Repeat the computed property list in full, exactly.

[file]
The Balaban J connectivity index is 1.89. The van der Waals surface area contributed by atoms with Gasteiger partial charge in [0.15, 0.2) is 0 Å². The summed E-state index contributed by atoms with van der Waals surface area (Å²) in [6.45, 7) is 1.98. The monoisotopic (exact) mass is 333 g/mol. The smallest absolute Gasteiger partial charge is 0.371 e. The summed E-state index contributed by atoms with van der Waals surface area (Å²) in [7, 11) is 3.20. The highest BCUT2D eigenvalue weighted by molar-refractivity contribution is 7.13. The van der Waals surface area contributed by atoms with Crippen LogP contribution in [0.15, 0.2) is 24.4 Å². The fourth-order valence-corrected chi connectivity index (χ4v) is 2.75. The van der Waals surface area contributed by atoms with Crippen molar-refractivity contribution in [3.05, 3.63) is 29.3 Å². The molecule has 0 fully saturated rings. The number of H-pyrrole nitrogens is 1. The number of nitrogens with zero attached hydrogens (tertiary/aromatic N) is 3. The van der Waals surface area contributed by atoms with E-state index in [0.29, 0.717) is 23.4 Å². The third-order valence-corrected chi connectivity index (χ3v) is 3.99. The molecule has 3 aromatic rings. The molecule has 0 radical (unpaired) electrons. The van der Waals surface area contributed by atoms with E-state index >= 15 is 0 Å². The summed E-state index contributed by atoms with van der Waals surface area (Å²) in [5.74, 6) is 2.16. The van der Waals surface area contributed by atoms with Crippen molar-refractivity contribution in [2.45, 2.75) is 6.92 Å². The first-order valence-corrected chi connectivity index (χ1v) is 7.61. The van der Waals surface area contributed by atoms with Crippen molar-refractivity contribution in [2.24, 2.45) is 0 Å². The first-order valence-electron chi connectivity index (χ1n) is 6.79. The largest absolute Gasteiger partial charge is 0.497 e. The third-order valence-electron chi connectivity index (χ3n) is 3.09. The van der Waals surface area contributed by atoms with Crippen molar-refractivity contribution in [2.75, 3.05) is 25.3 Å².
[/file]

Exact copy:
The Balaban J connectivity index is 1.89. The van der Waals surface area contributed by atoms with Gasteiger partial charge in [0.15, 0.2) is 0 Å². The summed E-state index contributed by atoms with van der Waals surface area (Å²) in [6.45, 7) is 1.98. The monoisotopic (exact) mass is 333 g/mol. The smallest absolute Gasteiger partial charge is 0.371 e. The summed E-state index contributed by atoms with van der Waals surface area (Å²) in [7, 11) is 3.20. The highest BCUT2D eigenvalue weighted by molar-refractivity contribution is 7.13. The van der Waals surface area contributed by atoms with Crippen LogP contribution in [0.15, 0.2) is 24.4 Å². The fourth-order valence-corrected chi connectivity index (χ4v) is 2.75. The van der Waals surface area contributed by atoms with Crippen molar-refractivity contribution in [3.05, 3.63) is 29.3 Å². The molecule has 0 fully saturated rings. The number of H-pyrrole nitrogens is 1. The number of nitrogens with zero attached hydrogens (tertiary/aromatic N) is 3. The van der Waals surface area contributed by atoms with E-state index in [0.29, 0.717) is 23.4 Å². The third-order valence-corrected chi connectivity index (χ3v) is 3.99. The molecule has 3 aromatic rings. The molecule has 0 radical (unpaired) electrons. The van der Waals surface area contributed by atoms with E-state index >= 15 is 0 Å². The summed E-state index contributed by atoms with van der Waals surface area (Å²) in [5.74, 6) is 2.16. The van der Waals surface area contributed by atoms with Crippen molar-refractivity contribution in [2.45, 2.75) is 6.92 Å². The first-order valence-corrected chi connectivity index (χ1v) is 7.61. The van der Waals surface area contributed by atoms with Crippen molar-refractivity contribution in [2.24, 2.45) is 0 Å². The first-order valence-electron chi connectivity index (χ1n) is 6.79. The largest absolute Gasteiger partial charge is 0.497 e. The third-order valence-electron chi connectivity index (χ3n) is 3.09. The van der Waals surface area contributed by atoms with Crippen molar-refractivity contribution in [2.75, 3.05) is 25.3 Å².